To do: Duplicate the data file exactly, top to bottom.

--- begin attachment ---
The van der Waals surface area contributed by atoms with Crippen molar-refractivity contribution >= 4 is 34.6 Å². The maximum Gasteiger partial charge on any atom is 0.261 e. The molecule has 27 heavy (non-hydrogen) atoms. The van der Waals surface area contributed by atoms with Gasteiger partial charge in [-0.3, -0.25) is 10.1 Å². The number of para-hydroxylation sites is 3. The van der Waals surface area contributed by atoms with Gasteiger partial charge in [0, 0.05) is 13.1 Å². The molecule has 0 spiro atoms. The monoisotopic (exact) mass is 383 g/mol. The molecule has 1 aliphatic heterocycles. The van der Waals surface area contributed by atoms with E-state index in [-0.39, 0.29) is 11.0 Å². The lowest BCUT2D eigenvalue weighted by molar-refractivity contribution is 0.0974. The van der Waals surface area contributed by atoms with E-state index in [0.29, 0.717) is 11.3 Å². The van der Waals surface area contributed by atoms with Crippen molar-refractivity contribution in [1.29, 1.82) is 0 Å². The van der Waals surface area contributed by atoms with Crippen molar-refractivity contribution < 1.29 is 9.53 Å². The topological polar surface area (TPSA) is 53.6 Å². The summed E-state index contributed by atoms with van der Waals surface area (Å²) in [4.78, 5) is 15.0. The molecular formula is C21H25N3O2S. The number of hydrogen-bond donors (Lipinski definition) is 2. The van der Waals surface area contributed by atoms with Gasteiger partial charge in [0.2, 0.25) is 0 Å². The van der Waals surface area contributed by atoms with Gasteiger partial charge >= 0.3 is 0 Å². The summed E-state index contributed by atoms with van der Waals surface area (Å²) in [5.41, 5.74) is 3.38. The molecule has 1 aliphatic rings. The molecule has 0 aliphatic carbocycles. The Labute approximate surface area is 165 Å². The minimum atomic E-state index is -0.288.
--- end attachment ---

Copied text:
The van der Waals surface area contributed by atoms with Crippen molar-refractivity contribution >= 4 is 34.6 Å². The maximum Gasteiger partial charge on any atom is 0.261 e. The molecule has 27 heavy (non-hydrogen) atoms. The van der Waals surface area contributed by atoms with Gasteiger partial charge in [-0.3, -0.25) is 10.1 Å². The number of para-hydroxylation sites is 3. The van der Waals surface area contributed by atoms with Gasteiger partial charge in [0, 0.05) is 13.1 Å². The molecule has 0 spiro atoms. The monoisotopic (exact) mass is 383 g/mol. The molecule has 1 aliphatic heterocycles. The van der Waals surface area contributed by atoms with E-state index in [-0.39, 0.29) is 11.0 Å². The lowest BCUT2D eigenvalue weighted by molar-refractivity contribution is 0.0974. The van der Waals surface area contributed by atoms with E-state index in [0.29, 0.717) is 11.3 Å². The van der Waals surface area contributed by atoms with Crippen molar-refractivity contribution in [1.29, 1.82) is 0 Å². The van der Waals surface area contributed by atoms with Crippen molar-refractivity contribution < 1.29 is 9.53 Å². The topological polar surface area (TPSA) is 53.6 Å². The summed E-state index contributed by atoms with van der Waals surface area (Å²) in [4.78, 5) is 15.0. The molecular formula is C21H25N3O2S. The number of hydrogen-bond donors (Lipinski definition) is 2. The van der Waals surface area contributed by atoms with Gasteiger partial charge in [0.2, 0.25) is 0 Å². The van der Waals surface area contributed by atoms with Gasteiger partial charge >= 0.3 is 0 Å². The summed E-state index contributed by atoms with van der Waals surface area (Å²) in [5.41, 5.74) is 3.38. The molecule has 1 aliphatic rings. The molecule has 0 aliphatic carbocycles. The Labute approximate surface area is 165 Å². The minimum atomic E-state index is -0.288.